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Journal of Argumentation in Context

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ISSN 2211-4742
E-ISSN 2211-4750

<p>The <em>Journal of Argumentation in Context</em> aims to publish high-quality papers about the role of argumentation in the various kinds of argumentative practices that have come into being in social life. These practices include, for instance, political, legal, medical, financial, commercial, academic, educational, problem-solving, and interpersonal communication. In all cases certain aspects of such practices will be analyzed from the perspective of argumentation theory with a view of gaining a better understanding of certain vital characteristics of these practices. This means that the journal has an empirical orientation and concentrates on real-life argumentation but is at the same time out to publish only papers that are informed by relevant insights from argumentation theory. These papers may also report on case studies concerning specific argumentative speech events.</p><p>The journal aims to attract authors from various kinds of disciplinary background who are interested in studying argumentative practices in their fields of interest. In all cases, in papers published in the journal an interesting and revealing connection should be established between certain insights from argumentation theory and some particular context of argumentative practice.</p>

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  • Deliberation digitized: Designing disagreement space through communication-information services
    • Author: Mark Aakhus
    • Source: Journal of Argumentation in Context, Volume 2, Issue 1, 2013, pages: 101 –126
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    • A specific issue for argumentation theory is whether information and communication technologies (ICTs) play any role in governing argument — that is, as parties engage in practical activities across space and time via ICTs, does technology matter for the interplay of argumentative content and process in managing disagreement? The case made here is that technologies do matter because they are not merely conduits of communication but have a role in the pragmatics of communication and argumentation. In particular, ICTs should be recognized as communication-information services that are delegated degrees of responsibility for managing disagreements arising from practical activities. These services are organized around practical theories for designing disagreement space. However, recognizing this relationship between argument and technology requires accounting for procedures, techniques, or rules (i.e., such as found in technology) and speech acts that are not argumentative propositions in any strict sense but that are consequential for what becomes argumentation in any setting. An account about designing disagreement space, grounded in Jackson and Jacobs’s theory of Disagreement Management, is put forward to address these issues while more generally contributing to understanding argument in context.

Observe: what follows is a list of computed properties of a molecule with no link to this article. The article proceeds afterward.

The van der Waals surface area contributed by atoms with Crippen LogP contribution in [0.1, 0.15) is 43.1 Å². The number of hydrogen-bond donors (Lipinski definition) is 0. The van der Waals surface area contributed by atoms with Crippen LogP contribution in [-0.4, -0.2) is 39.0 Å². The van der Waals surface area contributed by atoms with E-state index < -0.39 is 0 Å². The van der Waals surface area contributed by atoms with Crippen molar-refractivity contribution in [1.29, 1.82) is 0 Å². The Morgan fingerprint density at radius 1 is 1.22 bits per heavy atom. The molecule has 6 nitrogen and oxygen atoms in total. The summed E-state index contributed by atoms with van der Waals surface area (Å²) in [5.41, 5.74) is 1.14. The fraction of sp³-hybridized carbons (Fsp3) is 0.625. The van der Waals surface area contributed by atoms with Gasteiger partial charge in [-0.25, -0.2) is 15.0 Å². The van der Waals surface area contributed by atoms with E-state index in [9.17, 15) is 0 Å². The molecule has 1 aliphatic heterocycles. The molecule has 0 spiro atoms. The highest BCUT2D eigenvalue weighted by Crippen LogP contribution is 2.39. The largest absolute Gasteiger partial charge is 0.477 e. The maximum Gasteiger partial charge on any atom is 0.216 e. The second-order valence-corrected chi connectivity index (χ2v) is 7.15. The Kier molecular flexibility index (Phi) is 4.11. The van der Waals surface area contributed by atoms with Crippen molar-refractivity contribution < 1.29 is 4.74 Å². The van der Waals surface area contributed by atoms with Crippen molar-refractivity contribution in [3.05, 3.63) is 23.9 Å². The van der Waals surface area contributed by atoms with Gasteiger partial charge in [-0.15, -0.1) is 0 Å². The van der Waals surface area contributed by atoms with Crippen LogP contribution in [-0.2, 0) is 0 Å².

• Institutional constraints on strategic maneuvering in shared medical decision-making
    • Authors: A. Francisca Snoeck Henkemans, and D. Mohammed
    • Source: Journal of Argumentation in Context, Volume 1, Issue 1, 2012, pages: 19 –32
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    • In this paper it is first investigated to what extent the institutional goal and basic principles of shared decision making are compatible with the aim and rules for critical discussion. Next, some techniques that doctors may use to present their own treatment preferences strategically in a shared decision making process are discussed and evaluated both from the perspective of the ideal of shared decision making and from that of critical discussion.